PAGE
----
Unpublished Disposition, 895 F.2d 1417 (9th Cir. 1989)Annotate this Case
Nos. 88-3550, 88-3707.
United States Court of Appeals, Ninth Circuit.
Before JAMES R. BROWNING and FLETCHER, Circuit Judges, and EUGENE F. LYNCH** , District Judge.
Appellants Mark Jenkins and his parents, John and Joanne Jenkins, filed suit under 42 U.S.C. § 1983 against Merle West Medical Center, Dr. Pedan, Klamath County and Deputy Barragan. The district court dismissed the claims. John and Joanne Jenkins appealed.
Mark Jenkins filed an amended complaint, naming Sheriff Tom Duryee, Deputy Barragan, District Attorney Caleb, Charles Bailey, Chairman of Merle West, Dr. Pedan and nurse Bollier.1 The district court granted summary judgment for Chairman Bailey, nurse Bollier, Dr. Pedan and Sheriff Duryee and granted District Attorney Caleb's motion to dismiss.2 Mark Jenkins appealed.
We consolidated the appeals and now affirm in part and reverse and remand in part.3
* At 1:30 p.m. on December 15, 1984, Mark drove his car off an icy road and into a power pole. He was badly injured, suffering a concussion, a knee injury, a hole in his jaw and broken and lost teeth. Two nearby residents went to Mark's aid, bringing him inside and calling an ambulance. Paramedics arrived shortly and brought Mark to the Merle West emergency room at approximately 2:20 p.m.
Dr. Pedan and Nurse Bollier began treating Mark, but left the emergency room when two Klamath County deputies, one of whom was Deputy Carlos Barragan, entered. The other deputy left shortly thereafter. According to Mark, Barragan interrogated him for two to three hours in an effort to obtain evidence that Mark had been driving under the influence of intoxicants. Barragan allegedly pushed Mark over furniture, prevented him from receiving the medical treatment his condition required, and otherwise harassed him.
At some point during the interrogation, Mark sought to leave the hospital, allegedly to get help from his parents. Mark alleges Barragan drew his gun and threatened to shoot Mark if he left the hospital. Despite Mark's injuries and despite the fact that blood and urine tests for intoxication could have been administered at the hospital, Barragan insisted Mark accompany him to the sheriff's office to take a breath test. Mark refused. Deputy Barragan seized Mark's driver's license and cited Mark for drunk driving.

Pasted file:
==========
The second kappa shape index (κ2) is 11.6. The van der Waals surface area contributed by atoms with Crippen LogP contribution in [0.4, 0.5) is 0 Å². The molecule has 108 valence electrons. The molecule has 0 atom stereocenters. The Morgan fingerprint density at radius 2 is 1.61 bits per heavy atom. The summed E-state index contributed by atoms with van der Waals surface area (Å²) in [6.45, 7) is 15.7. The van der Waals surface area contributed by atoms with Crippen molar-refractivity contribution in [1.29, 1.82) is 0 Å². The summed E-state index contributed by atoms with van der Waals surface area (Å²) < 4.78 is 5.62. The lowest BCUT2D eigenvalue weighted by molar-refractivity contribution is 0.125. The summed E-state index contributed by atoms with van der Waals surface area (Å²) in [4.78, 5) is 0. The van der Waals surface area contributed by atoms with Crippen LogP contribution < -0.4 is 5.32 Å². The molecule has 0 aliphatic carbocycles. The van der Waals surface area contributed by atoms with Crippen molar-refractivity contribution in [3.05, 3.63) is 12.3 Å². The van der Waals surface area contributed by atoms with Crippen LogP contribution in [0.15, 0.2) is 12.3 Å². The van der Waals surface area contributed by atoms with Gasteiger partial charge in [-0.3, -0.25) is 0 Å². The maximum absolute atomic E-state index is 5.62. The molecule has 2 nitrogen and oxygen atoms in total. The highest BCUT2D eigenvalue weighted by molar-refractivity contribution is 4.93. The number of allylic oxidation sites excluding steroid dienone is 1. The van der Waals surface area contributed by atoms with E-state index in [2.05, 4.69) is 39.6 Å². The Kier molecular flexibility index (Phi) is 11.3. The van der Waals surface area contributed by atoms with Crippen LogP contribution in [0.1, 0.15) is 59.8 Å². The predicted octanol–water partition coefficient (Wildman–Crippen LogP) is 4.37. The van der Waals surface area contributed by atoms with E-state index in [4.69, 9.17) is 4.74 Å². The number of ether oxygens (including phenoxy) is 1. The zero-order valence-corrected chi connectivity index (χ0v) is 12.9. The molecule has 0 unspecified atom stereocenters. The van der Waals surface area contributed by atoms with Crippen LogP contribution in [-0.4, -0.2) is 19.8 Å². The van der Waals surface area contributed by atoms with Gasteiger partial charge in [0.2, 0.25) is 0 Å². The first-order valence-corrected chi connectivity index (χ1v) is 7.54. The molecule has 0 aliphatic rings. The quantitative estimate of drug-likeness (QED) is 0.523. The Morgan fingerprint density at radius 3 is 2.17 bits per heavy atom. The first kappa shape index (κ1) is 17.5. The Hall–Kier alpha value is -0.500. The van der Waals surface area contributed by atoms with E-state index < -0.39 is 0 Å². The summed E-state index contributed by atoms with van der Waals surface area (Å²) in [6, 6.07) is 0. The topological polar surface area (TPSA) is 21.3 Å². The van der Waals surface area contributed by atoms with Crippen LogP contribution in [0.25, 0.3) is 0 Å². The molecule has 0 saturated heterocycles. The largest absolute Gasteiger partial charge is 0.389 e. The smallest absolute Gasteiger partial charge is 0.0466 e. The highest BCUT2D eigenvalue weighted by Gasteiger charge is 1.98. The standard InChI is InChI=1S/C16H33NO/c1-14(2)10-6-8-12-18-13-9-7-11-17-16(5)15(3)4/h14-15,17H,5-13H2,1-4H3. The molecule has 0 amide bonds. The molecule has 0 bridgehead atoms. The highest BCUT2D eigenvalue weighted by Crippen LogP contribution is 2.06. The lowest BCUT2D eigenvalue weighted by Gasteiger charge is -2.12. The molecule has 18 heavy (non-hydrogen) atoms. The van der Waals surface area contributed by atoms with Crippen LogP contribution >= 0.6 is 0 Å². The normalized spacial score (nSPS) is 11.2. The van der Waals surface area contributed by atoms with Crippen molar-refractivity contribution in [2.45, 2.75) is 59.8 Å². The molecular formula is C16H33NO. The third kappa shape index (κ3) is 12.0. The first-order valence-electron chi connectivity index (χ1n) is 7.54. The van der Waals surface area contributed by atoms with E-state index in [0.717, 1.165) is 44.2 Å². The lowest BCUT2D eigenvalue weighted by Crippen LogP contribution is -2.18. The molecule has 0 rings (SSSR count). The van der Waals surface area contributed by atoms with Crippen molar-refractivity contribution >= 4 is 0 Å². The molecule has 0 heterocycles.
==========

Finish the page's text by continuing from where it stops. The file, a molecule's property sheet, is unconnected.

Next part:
Mark asserts that during the course of these events Dr. Pedan and nurse Bollier passed the emergency room, and Mark "called to them for help and begged them to get the deputy off of his case," but they did nothing. Dr. Pedan, on the other hand, claims Mark refused treatment. Approximately three hours after Mark arrived at the emergency room, he was taken to the office of a dentist, Dr. Dressell, who treated his mouth injuries. Mark ultimately lost two teeth he claims could have been saved had he been treated sooner.
The Oregon Department of Motor Vehicles conducted a hearing to determine if Mark's driver's license should be suspended for refusing the breath test. The administrative law judge concluded that "under the circumstances, the breath test request was improperly made." Klamath County District Attorney Edwin Caleb brought drunk driving charges against Mark, but dropped them because the "state could not prove its case."
* The district court granted summary judgment for Chairman Bailey and nurse Bollier on the ground the claims against them were barred by the court's earlier unappealed order dismissing the complaint against Merle West for failure to allege state action.
The claims were not barred by either claim or issue preclusion. Since the order dismissing Mark's suit against Merle West did not adjudicate the rights and liabilities of all parties to the action and no entry of final judgment was directed pursuant to Federal Rule of Civil Procedure 54(b), it was not a final order and cannot bar the suit against Chairman Bailey and nurse Bollier on the theory of claim preclusion. See Robi v. Five Platters, Inc., 838 F.2d 318, 321-22 (9th Cir. 1988). Nor is the suit against Chairman Bailey or nurse Bollier barred by issue preclusion. The district court dismissed the suit against Merle West because the complaint did not allege state action. Since there is no respondent superior liability in section 1983 actions, whether Merle West is a state actor for purposes of Mark's suit is not the same issue as whether Chairman Bailey or nurse Bollier may be. The latter issue was not "actually litigated and necessarily decided in [the] prior proceeding," Robi, 838 F.2d at 322 (quotation omitted), and its litigation in this proceeding is not precluded. See id.
A pro se complaint must be interpreted liberally, Haines v. Kerner, 404 U.S. 519, 520-21 (1972), and we may affirm a grant of summary judgment on any basis fairly supported by the record, Alcaraz v. Block, 746 F.2d 593, 602 (9th Cir. 1984), but even under a liberal interpretation, Mark's complaint does not allege facts that could constitute state action by Chairman Bailey.4 Bailey is a state actor only if "he is a state official, ... he has acted together with or has obtained significant aid from state officials, or ... his conduct is otherwise chargeable to the State." Lugar v. Edmondson Oil Co., 457 U.S. 922, 937 (1982); see Aasum v. Good Samaritan Hosp., 542 F.2d 792, 794 (9th Cir. 1976). Merle West is a private hospital, and Chairman Bailey is not a state official. Mark alleges Dr. Pedan's and nurse Bollier's deliberate indifference to his serious medical needs resulted from a policy adopted by Bailey to cooperate with the county in apprehending drunk drivers, but such general assertions with no showing of a direct connection between the state and the alleged constitutional violation are insufficient to establish a claim under section 1983. See Ivey v. Board of Regents of Univ. of Alaska, 673 F.2d 266, 268 (9th Cir. 1982) (motion to dismiss, not summary judgment).